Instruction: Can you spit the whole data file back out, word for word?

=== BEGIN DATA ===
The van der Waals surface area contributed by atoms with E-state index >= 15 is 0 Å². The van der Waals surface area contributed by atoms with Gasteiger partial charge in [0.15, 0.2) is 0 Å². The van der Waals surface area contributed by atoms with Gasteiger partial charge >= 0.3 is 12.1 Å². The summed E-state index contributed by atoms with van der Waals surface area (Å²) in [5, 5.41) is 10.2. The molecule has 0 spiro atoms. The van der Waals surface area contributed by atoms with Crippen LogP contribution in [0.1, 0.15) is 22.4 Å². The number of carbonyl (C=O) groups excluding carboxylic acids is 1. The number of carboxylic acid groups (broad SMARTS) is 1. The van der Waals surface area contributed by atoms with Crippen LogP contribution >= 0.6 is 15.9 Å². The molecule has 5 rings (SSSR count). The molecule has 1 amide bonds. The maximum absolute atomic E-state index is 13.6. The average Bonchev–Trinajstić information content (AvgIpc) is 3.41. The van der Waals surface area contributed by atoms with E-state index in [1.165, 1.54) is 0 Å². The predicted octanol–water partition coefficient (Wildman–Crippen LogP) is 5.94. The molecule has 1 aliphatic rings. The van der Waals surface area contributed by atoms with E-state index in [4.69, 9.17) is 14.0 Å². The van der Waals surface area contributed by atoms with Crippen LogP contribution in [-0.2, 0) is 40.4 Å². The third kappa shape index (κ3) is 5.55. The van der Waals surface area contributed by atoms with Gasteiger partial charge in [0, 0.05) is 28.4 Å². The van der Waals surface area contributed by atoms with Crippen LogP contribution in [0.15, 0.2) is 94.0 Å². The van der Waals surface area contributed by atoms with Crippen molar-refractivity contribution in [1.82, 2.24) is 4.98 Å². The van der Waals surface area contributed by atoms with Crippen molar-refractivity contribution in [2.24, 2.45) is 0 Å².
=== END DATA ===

The van der Waals surface area contributed by atoms with E-state index >= 15 is 0 Å². The van der Waals surface area contributed by atoms with Gasteiger partial charge in [0.15, 0.2) is 0 Å². The van der Waals surface area contributed by atoms with Gasteiger partial charge >= 0.3 is 12.1 Å². The summed E-state index contributed by atoms with van der Waals surface area (Å²) in [5, 5.41) is 10.2. The molecule has 0 spiro atoms. The van der Waals surface area contributed by atoms with Crippen LogP contribution in [0.1, 0.15) is 22.4 Å². The number of carbonyl (C=O) groups excluding carboxylic acids is 1. The number of carboxylic acid groups (broad SMARTS) is 1. The van der Waals surface area contributed by atoms with Crippen LogP contribution >= 0.6 is 15.9 Å². The molecule has 5 rings (SSSR count). The molecule has 1 amide bonds. The maximum absolute atomic E-state index is 13.6. The average Bonchev–Trinajstić information content (AvgIpc) is 3.41. The van der Waals surface area contributed by atoms with E-state index in [1.165, 1.54) is 0 Å². The predicted octanol–water partition coefficient (Wildman–Crippen LogP) is 5.94. The molecule has 1 aliphatic rings. The van der Waals surface area contributed by atoms with E-state index in [4.69, 9.17) is 14.0 Å². The van der Waals surface area contributed by atoms with Crippen LogP contribution in [-0.2, 0) is 40.4 Å². The third kappa shape index (κ3) is 5.55. The van der Waals surface area contributed by atoms with Gasteiger partial charge in [0, 0.05) is 28.4 Å². The van der Waals surface area contributed by atoms with Crippen LogP contribution in [0.15, 0.2) is 94.0 Å². The van der Waals surface area contributed by atoms with Crippen molar-refractivity contribution in [1.82, 2.24) is 4.98 Å². The van der Waals surface area contributed by atoms with Crippen molar-refractivity contribution in [2.24, 2.45) is 0 Å².